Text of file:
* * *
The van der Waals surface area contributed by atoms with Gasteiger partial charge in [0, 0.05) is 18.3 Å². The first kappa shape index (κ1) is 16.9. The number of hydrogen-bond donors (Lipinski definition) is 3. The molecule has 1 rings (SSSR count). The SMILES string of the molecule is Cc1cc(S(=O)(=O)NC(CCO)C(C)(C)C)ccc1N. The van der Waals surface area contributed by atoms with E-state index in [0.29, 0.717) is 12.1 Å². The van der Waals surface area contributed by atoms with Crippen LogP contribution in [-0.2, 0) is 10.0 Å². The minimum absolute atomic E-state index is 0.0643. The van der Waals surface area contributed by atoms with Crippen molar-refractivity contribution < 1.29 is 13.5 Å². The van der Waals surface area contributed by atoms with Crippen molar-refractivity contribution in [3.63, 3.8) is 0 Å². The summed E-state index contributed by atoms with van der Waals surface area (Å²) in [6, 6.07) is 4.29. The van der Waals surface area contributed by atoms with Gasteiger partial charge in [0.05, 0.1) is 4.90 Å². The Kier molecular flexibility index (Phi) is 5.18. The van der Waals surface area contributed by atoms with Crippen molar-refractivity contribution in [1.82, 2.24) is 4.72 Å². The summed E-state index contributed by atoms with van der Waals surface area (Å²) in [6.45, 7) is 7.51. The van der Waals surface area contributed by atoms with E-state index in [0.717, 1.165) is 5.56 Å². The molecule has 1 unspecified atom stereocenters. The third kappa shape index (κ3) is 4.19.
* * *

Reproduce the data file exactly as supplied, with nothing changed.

The van der Waals surface area contributed by atoms with Gasteiger partial charge in [0, 0.05) is 18.3 Å². The first kappa shape index (κ1) is 16.9. The number of hydrogen-bond donors (Lipinski definition) is 3. The molecule has 1 rings (SSSR count). The SMILES string of the molecule is Cc1cc(S(=O)(=O)NC(CCO)C(C)(C)C)ccc1N. The van der Waals surface area contributed by atoms with E-state index in [0.29, 0.717) is 12.1 Å². The van der Waals surface area contributed by atoms with Crippen LogP contribution in [-0.2, 0) is 10.0 Å². The minimum absolute atomic E-state index is 0.0643. The van der Waals surface area contributed by atoms with Crippen molar-refractivity contribution < 1.29 is 13.5 Å². The van der Waals surface area contributed by atoms with Crippen molar-refractivity contribution in [3.63, 3.8) is 0 Å². The summed E-state index contributed by atoms with van der Waals surface area (Å²) in [6, 6.07) is 4.29. The van der Waals surface area contributed by atoms with Gasteiger partial charge in [0.05, 0.1) is 4.90 Å². The Kier molecular flexibility index (Phi) is 5.18. The van der Waals surface area contributed by atoms with Crippen molar-refractivity contribution in [1.82, 2.24) is 4.72 Å². The summed E-state index contributed by atoms with van der Waals surface area (Å²) in [6.45, 7) is 7.51. The van der Waals surface area contributed by atoms with E-state index in [0.717, 1.165) is 5.56 Å². The molecule has 1 unspecified atom stereocenters. The third kappa shape index (κ3) is 4.19.